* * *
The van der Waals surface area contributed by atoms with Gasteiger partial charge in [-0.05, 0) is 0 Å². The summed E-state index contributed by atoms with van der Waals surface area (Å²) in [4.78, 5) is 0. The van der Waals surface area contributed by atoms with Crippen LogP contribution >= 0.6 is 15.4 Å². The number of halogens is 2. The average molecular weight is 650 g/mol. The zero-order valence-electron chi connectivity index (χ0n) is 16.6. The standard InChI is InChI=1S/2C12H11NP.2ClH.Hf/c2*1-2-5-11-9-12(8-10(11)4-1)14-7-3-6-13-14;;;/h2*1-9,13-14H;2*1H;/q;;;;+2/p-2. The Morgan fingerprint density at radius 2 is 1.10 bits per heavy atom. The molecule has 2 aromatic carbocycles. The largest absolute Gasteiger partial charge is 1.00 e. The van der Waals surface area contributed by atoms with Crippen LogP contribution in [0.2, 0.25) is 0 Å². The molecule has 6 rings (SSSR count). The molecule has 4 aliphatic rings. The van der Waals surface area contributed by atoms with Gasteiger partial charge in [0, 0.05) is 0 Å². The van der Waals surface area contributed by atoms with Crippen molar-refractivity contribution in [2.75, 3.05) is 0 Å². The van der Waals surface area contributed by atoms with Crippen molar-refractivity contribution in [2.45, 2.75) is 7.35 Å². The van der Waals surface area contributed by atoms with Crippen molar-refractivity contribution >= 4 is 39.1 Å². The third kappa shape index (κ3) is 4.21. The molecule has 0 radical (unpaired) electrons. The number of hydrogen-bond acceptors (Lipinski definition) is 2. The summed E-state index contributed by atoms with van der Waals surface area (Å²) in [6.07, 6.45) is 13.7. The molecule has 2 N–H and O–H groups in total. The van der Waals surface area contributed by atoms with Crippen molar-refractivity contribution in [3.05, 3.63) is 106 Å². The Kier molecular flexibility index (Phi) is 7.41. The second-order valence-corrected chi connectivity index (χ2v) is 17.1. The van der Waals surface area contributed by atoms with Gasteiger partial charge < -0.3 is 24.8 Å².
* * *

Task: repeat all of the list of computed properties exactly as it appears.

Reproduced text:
The van der Waals surface area contributed by atoms with Gasteiger partial charge in [-0.05, 0) is 0 Å². The summed E-state index contributed by atoms with van der Waals surface area (Å²) in [4.78, 5) is 0. The van der Waals surface area contributed by atoms with Crippen LogP contribution >= 0.6 is 15.4 Å². The number of halogens is 2. The average molecular weight is 650 g/mol. The zero-order valence-electron chi connectivity index (χ0n) is 16.6. The standard InChI is InChI=1S/2C12H11NP.2ClH.Hf/c2*1-2-5-11-9-12(8-10(11)4-1)14-7-3-6-13-14;;;/h2*1-9,13-14H;2*1H;/q;;;;+2/p-2. The Morgan fingerprint density at radius 2 is 1.10 bits per heavy atom. The molecule has 2 aromatic carbocycles. The largest absolute Gasteiger partial charge is 1.00 e. The van der Waals surface area contributed by atoms with Crippen LogP contribution in [0.2, 0.25) is 0 Å². The molecule has 6 rings (SSSR count). The molecule has 4 aliphatic rings. The van der Waals surface area contributed by atoms with Gasteiger partial charge in [0, 0.05) is 0 Å². The van der Waals surface area contributed by atoms with Crippen molar-refractivity contribution in [2.75, 3.05) is 0 Å². The van der Waals surface area contributed by atoms with Crippen molar-refractivity contribution in [2.45, 2.75) is 7.35 Å². The van der Waals surface area contributed by atoms with Crippen molar-refractivity contribution >= 4 is 39.1 Å². The third kappa shape index (κ3) is 4.21. The molecule has 0 radical (unpaired) electrons. The number of hydrogen-bond acceptors (Lipinski definition) is 2. The summed E-state index contributed by atoms with van der Waals surface area (Å²) in [6.07, 6.45) is 13.7. The molecule has 2 N–H and O–H groups in total. The van der Waals surface area contributed by atoms with Crippen molar-refractivity contribution in [3.05, 3.63) is 106 Å². The Kier molecular flexibility index (Phi) is 7.41. The second-order valence-corrected chi connectivity index (χ2v) is 17.1. The van der Waals surface area contributed by atoms with Gasteiger partial charge < -0.3 is 24.8 Å².